Like many small North Central Florida towns, Live Oak was founded before the American Civil War.
In the years after the Civil War and towards the end of the 1800's, Live Oak was one of the largest towns in Florida.
It is near Lake City and shares a lot of the same business and recreational opportunities.
The 1905 census listed Live Oak as the fifth largest city in Florida behind only Jacksonville, Pensacola, Tampa and Key West.
One of the most interesting buildings in town is the Suwannee County courthouse, built in 1904.
The town prospered in the early twentieth century as the center of a resort area.
Thousands of visitors came to soak in the sulfur springs at Suwannee Springs and Dowling Park.
The town's prosperity and growth began to falter with the invasion of boll weevils near the end of World War One.
The insect devastated the area's cotton crops.
The town achieved unwanted infamy in the Jim Crow era of segregation in North Florida in the 1940s and 1950s.
National attention was focused on Live Oak because of two violent incidents directed toward African-Americans.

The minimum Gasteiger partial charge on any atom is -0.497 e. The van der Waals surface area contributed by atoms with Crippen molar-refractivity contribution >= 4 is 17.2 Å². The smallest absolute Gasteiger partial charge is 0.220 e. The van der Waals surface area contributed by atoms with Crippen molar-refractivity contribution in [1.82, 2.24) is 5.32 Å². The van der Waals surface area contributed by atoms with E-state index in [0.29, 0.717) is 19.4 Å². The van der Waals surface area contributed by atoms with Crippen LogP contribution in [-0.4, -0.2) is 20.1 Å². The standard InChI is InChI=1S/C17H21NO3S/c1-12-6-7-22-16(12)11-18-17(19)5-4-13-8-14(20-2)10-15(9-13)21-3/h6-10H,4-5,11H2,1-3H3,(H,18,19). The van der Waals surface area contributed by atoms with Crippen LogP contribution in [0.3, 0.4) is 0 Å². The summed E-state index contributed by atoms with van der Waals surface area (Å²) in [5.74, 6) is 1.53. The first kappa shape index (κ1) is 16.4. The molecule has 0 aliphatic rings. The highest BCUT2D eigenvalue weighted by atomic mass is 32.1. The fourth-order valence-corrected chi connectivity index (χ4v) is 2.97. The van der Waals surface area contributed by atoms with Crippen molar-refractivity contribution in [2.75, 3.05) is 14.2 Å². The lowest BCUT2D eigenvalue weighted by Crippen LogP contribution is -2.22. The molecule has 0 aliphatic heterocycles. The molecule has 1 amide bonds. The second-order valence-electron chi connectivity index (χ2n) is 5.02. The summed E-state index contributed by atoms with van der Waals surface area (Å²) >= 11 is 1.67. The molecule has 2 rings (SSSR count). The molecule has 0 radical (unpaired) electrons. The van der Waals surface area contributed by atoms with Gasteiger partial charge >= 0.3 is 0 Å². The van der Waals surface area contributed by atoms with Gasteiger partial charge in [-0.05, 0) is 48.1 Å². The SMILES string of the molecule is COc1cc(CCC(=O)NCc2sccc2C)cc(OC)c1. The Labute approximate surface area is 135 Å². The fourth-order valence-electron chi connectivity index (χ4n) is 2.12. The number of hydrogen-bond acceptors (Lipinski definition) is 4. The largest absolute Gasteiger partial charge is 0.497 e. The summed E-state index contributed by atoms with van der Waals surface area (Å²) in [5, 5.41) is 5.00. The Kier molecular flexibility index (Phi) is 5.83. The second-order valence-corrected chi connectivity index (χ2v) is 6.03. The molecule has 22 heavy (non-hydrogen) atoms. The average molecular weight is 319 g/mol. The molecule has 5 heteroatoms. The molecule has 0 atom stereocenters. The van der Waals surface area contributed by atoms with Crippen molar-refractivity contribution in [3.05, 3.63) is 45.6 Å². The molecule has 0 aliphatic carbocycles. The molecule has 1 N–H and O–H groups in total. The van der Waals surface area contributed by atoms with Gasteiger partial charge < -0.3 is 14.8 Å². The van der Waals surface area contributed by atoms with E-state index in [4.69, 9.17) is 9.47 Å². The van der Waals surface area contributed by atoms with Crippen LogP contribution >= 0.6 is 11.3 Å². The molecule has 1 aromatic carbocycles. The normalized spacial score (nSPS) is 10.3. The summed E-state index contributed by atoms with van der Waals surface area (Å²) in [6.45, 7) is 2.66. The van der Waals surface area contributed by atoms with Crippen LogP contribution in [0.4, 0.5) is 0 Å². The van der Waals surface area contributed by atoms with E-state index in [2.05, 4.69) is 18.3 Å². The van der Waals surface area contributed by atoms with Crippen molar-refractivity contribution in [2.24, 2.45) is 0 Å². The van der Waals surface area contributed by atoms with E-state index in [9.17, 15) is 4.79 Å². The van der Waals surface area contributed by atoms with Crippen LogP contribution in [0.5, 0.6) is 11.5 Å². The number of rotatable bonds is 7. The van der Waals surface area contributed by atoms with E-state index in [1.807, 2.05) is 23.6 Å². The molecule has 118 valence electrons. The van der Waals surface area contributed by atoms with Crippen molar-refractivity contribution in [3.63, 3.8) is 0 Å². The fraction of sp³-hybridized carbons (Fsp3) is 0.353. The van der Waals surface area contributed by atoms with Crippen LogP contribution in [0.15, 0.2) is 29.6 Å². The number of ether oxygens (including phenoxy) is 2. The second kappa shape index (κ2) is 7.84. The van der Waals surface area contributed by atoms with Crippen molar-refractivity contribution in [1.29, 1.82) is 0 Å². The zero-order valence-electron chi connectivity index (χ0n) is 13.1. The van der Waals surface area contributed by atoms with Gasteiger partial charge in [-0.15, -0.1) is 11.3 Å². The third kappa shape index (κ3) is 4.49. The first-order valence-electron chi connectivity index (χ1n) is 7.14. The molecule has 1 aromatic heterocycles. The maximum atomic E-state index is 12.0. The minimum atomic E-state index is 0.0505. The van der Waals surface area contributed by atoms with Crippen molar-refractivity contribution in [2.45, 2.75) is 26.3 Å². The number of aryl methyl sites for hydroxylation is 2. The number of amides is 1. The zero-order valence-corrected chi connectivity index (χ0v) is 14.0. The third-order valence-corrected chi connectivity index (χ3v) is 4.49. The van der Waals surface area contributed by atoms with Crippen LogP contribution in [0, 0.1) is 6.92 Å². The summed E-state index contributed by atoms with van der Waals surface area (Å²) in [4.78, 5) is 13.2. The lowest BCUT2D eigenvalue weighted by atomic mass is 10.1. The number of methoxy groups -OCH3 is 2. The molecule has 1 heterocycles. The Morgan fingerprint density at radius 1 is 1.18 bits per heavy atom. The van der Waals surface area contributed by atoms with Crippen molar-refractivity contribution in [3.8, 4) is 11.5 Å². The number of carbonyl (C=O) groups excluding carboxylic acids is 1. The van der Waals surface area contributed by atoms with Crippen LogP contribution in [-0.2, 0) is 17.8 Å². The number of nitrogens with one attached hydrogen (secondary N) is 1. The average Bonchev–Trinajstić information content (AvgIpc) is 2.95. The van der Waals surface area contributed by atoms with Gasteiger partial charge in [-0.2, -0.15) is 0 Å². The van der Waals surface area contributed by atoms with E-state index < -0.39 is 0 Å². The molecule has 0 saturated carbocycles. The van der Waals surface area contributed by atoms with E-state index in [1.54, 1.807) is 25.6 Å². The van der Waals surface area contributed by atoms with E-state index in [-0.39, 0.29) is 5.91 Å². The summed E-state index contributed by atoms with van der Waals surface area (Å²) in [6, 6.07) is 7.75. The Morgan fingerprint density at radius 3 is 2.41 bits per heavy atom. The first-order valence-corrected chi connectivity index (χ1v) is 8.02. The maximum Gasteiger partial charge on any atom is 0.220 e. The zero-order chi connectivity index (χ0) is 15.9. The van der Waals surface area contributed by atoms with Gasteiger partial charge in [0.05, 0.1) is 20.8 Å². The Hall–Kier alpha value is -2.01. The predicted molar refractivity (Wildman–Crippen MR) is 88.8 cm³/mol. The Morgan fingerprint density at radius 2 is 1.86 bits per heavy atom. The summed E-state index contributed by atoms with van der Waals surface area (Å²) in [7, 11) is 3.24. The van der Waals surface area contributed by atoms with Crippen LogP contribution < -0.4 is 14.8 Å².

Today's Live Oak is a pleasant piece of Old Florida.
Many of the large live oak trees that gave the town its name still stand proudly throughout the town.
Live Oak is the largest community in tiny Suwannee County and the only actual incorporated city.
The town is close to the Suwannee River and is a good place for canoeing, fishing and swimming.
The town has many historic buildings, along with a lot of shops and restaurants.
An example of a well preserved historic building is the Kirby House.
Live Oak is the center of a lot of agricultural activity, including timber, straw and watermelons.
It is also a good place to stage trips to the Suwannee River and numerous freshwater springs. The city is also near the 14,882 acre Twin Rivers State Forest.
There are several good fishing spots in the many small lakes around the Live Oak area. The most well stocked is Suwannee Lake, but there is also Workman Lake, Dexter Lake and others.
Every year the Suwannee River Music Festival draws thousands of visitors to the Spirit of the Suwannee Music Park.